TERRE HAUTE —
The blow dealt Arizona’s immigration policy by the U.S. Supreme Court on Monday was felt across the country, as states with similar laws ponder their next move.
Indiana was among 15 states signing a friend-of-the-court brief in support of Arizona’s immigration laws in February as the case moved to the Supreme Court. In 2011, the Indiana General Assembly passed a Senate bill, which among other things allowed Indiana police officers to arrest illegal immigrants subject to court removal orders and would have prohibited the use of foreign consular identification cards as valid identification.
Both of those issues, opponents argue, are in fact more extreme than those contained within the Arizona law now deemed unconstitutional.
According to a statement issued by Indiana Attorney General Greg Zoeller Monday, his office will review the Supreme Court ruling to determine its potential impact on the two court cases currently against the Hoosier law.
“The U.S. Supreme Court’s decision provides valuable guidance to Indiana and other states in the proper role we serve in cooperation with the federal government in enforcing immigration laws,” Zoeller said in the release. “The failure of Congress to reform our immigration statutes has put states in the difficult position of seeking this guidance from the judicial branch.
“My office will take the time necessary to review the court’s decision today in more detail and make decisions regarding our two cases currently pending in which Indiana is a party. After thorough review, we plan to advise Indiana’s legislature of any necessary changes to our current statutes,” Zoeller said.
Ken Falk, legal director of the American Civil Liberties Union of Indiana, noted his organization has been actively involved in opposing the state’s immigration law, filing suits against the state on behalf of plaintiffs.
“If nothing else, it just reinforces the unconstitutionality of the Indiana law,” said Falk told the Associated Press.
At present, the Indiana Attorney General’s Office is defending the law in both the U.S. District Court for the Northern District of Indiana and the Southern District of Indiana, in Union Beneficia Mexicana versus the State of Indiana and Buquer versus the City of Indianapolis, respectively.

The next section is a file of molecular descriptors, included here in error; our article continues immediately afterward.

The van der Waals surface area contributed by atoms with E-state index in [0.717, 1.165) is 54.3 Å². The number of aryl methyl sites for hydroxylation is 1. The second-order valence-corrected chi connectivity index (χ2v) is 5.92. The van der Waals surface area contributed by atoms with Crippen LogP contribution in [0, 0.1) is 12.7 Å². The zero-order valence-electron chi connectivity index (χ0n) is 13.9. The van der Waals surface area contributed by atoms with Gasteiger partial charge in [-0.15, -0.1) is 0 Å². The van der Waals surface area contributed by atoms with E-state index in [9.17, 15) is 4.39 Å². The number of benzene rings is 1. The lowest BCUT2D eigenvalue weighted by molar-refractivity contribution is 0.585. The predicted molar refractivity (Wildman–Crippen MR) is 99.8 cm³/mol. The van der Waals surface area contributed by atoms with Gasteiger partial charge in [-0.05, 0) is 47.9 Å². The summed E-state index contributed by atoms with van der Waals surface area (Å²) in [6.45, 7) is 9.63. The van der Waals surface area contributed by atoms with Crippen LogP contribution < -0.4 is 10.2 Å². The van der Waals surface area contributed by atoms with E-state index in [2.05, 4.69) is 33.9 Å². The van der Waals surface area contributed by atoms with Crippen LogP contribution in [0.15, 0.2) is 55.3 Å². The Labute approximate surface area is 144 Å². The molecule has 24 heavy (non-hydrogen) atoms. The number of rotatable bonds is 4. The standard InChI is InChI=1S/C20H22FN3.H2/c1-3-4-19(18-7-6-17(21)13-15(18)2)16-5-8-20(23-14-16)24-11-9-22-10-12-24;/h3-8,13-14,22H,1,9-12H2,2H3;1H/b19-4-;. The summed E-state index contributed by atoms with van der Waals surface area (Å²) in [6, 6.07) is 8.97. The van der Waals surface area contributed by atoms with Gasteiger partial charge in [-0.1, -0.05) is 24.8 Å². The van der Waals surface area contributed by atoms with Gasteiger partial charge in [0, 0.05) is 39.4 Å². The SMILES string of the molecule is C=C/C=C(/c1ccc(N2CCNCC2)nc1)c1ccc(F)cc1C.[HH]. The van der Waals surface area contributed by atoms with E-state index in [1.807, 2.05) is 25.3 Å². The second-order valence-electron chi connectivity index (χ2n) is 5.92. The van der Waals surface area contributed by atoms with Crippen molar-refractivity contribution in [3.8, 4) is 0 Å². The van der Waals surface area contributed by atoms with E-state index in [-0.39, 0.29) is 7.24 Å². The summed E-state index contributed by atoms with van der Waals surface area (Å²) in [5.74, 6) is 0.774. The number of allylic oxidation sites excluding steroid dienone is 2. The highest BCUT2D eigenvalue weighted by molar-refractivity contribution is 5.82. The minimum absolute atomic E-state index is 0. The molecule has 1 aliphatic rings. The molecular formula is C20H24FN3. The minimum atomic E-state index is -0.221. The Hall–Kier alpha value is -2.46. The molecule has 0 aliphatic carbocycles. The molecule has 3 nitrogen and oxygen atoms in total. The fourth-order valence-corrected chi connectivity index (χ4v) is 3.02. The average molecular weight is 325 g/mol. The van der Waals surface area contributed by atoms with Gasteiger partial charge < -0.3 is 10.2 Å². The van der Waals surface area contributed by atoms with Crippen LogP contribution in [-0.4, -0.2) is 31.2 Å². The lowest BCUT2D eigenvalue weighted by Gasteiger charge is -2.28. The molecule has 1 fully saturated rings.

The Supreme Court decision, Falk said, means that portions of Indiana’s law will ultimately be struck down, although a timeline for that isn’t known just yet. The issue, he said, is the state’s attempt to usurp authority meant for the federal government.
“I think any time you have states assuming power that they do not have it’s problematic,” he said, adding that in Indiana’s case, the state’s law allows for arrest without warrant. “And that’s an issue that affects all Americans, not just people here as immigrants.”
Linda Kelly Hill, professor of law at Indiana University’s School of Law in Indianapolis, said states such as Indiana will have to re-examine their laws in light of the ruling.
“The decision very sweepingly recognizes the federal authority over immigration matters,” she said.
State laws which “encroach” upon the federal authority will be deemed unconstitutional, whereas those which “cooperate” with it will be left to stand, she said. Given that Indiana’s law goes further than Arizona’s in some regards, there’s little question it will have to be changed, she said.
But how and when those changes will occur is still unknown, she said, noting that each state crafted its own law independently, and thus each will have to be examined individually.
Brian Boyce can be reached at 812-231-4253 or firstname.lastname@example.org.